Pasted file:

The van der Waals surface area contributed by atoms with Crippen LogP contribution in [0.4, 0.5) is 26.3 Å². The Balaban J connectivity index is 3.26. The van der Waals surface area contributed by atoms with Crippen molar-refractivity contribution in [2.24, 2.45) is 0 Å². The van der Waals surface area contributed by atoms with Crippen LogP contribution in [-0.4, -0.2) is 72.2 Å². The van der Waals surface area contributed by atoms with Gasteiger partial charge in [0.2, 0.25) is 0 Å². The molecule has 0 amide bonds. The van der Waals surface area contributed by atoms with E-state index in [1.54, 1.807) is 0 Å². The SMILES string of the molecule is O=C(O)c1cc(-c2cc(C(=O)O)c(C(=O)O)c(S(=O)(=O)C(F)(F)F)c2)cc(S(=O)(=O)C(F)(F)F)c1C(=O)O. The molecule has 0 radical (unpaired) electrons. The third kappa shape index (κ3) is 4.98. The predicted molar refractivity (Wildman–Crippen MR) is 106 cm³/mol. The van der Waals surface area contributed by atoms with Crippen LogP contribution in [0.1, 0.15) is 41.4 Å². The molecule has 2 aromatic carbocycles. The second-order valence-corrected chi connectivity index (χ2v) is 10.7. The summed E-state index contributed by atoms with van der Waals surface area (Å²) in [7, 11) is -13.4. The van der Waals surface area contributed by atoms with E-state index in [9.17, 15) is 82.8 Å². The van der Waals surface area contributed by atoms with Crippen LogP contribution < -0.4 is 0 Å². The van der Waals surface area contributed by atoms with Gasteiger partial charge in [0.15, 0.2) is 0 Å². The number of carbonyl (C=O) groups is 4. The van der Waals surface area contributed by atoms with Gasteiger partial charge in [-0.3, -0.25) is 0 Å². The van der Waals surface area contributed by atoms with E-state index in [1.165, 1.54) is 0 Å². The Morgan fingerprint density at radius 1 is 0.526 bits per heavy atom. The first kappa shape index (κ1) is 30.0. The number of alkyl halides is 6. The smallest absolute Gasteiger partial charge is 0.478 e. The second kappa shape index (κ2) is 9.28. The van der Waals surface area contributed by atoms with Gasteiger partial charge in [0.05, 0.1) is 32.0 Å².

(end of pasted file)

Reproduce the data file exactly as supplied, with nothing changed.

The van der Waals surface area contributed by atoms with Crippen LogP contribution in [0.4, 0.5) is 26.3 Å². The Balaban J connectivity index is 3.26. The van der Waals surface area contributed by atoms with Crippen molar-refractivity contribution in [2.24, 2.45) is 0 Å². The van der Waals surface area contributed by atoms with Crippen LogP contribution in [-0.4, -0.2) is 72.2 Å². The van der Waals surface area contributed by atoms with Gasteiger partial charge in [0.2, 0.25) is 0 Å². The molecule has 0 amide bonds. The van der Waals surface area contributed by atoms with E-state index in [1.54, 1.807) is 0 Å². The SMILES string of the molecule is O=C(O)c1cc(-c2cc(C(=O)O)c(C(=O)O)c(S(=O)(=O)C(F)(F)F)c2)cc(S(=O)(=O)C(F)(F)F)c1C(=O)O. The molecule has 0 radical (unpaired) electrons. The third kappa shape index (κ3) is 4.98. The predicted molar refractivity (Wildman–Crippen MR) is 106 cm³/mol. The van der Waals surface area contributed by atoms with Crippen LogP contribution in [0.1, 0.15) is 41.4 Å². The molecule has 2 aromatic carbocycles. The second-order valence-corrected chi connectivity index (χ2v) is 10.7. The summed E-state index contributed by atoms with van der Waals surface area (Å²) in [7, 11) is -13.4. The van der Waals surface area contributed by atoms with E-state index in [9.17, 15) is 82.8 Å². The van der Waals surface area contributed by atoms with Crippen LogP contribution < -0.4 is 0 Å². The van der Waals surface area contributed by atoms with Gasteiger partial charge in [0.15, 0.2) is 0 Å². The number of carbonyl (C=O) groups is 4. The van der Waals surface area contributed by atoms with Gasteiger partial charge in [-0.3, -0.25) is 0 Å². The van der Waals surface area contributed by atoms with E-state index in [1.165, 1.54) is 0 Å². The Morgan fingerprint density at radius 1 is 0.526 bits per heavy atom. The first kappa shape index (κ1) is 30.0. The number of alkyl halides is 6. The smallest absolute Gasteiger partial charge is 0.478 e. The second kappa shape index (κ2) is 9.28. The van der Waals surface area contributed by atoms with Gasteiger partial charge in [0.05, 0.1) is 32.0 Å².